Recent political discussions among my friends and acquaintances in Britain have been rather depressed and depressing. We all start off by saying that we absolutely have to get rid of Blair for all sorts of reasons, too numerous to list on this blog.
Then somebody asks rather gloomily what will happen when (and if) he is succeeded by Gordon Brown. We all groan. The idea of that prissy Scot who oozes hard core socialism as well as misery as Prime Minister fills everyone with loathing. (And I do mean everyone. Gordon Brown managed to lose Labour a safe seat recently in a by-election on his own doorstep in Dunfermline.)
Of course, Blair may well not leave until Brown had completely discredited himself. That is my own reading of the situation and I rather regret not putting any money on that before Blair said that he now regretted saying that he would not be leading the party in the next election.
What many people forget is that the Labour Party elects its leaders and, given its slightly crazy view of the world, it may not elect Brown but go for someone else, like the egregious Prescott. Probably not, but you never can tell.
On the other hand, somebody says, brightening momentarily, Brown will not win another election. (Prescott could not win a three-legged race against arthritic tortoises.)
And that will do what, another says. Well, we shall have a …. um … a Conservative government …. that is to say … the Conservative Party will win an election …. perhaps. That’s when the real groans start. For there is no doubt in anybody’s mind. The government that this Conservative Party with the Boy-King David Cameron and his court in charge might form will not be a Conservative one. Actually, it will not be anything but a tie-less version of a possible Liberal-Democrat government.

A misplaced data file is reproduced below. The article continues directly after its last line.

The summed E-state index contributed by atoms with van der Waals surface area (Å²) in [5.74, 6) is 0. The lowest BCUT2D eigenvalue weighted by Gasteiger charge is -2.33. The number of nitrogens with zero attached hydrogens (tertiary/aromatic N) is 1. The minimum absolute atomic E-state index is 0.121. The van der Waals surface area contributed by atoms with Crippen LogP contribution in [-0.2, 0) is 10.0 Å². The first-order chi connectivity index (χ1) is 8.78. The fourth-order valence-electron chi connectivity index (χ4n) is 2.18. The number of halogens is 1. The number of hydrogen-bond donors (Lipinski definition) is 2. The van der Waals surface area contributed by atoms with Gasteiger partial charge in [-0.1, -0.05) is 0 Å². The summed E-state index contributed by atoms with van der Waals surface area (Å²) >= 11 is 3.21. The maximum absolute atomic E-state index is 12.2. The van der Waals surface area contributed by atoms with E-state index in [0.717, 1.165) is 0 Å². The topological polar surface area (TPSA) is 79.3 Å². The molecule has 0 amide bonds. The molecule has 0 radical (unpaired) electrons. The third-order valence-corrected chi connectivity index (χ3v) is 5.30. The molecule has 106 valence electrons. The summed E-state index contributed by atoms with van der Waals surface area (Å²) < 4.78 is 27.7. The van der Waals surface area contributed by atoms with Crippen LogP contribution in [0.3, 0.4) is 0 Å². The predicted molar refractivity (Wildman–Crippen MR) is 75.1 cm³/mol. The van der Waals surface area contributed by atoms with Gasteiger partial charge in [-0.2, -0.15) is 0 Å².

So, there we are. What is one to do? In my case, the obvious answer is turning to conservative history (with a small c as it is not just about the party and past governments).
Some time ago I took over the editorship of the Conservative History Journal and, having published three issues, have just finished proof-reading a pamphlet on the career of Sir Michael Hicks Beach.
That is not enough in the modern day, even for a Conservative History Group. So, I have started a blog, which will, in the fullness of time, be turned into an all-singing, all-dancing website.
In the meantime, I anticipate lots of ideas, suggested postings and (hey, if you dream, dream big) even articles for the Journal from my co-bloggers and readers.
Cross-posted from Albion’s Seedlings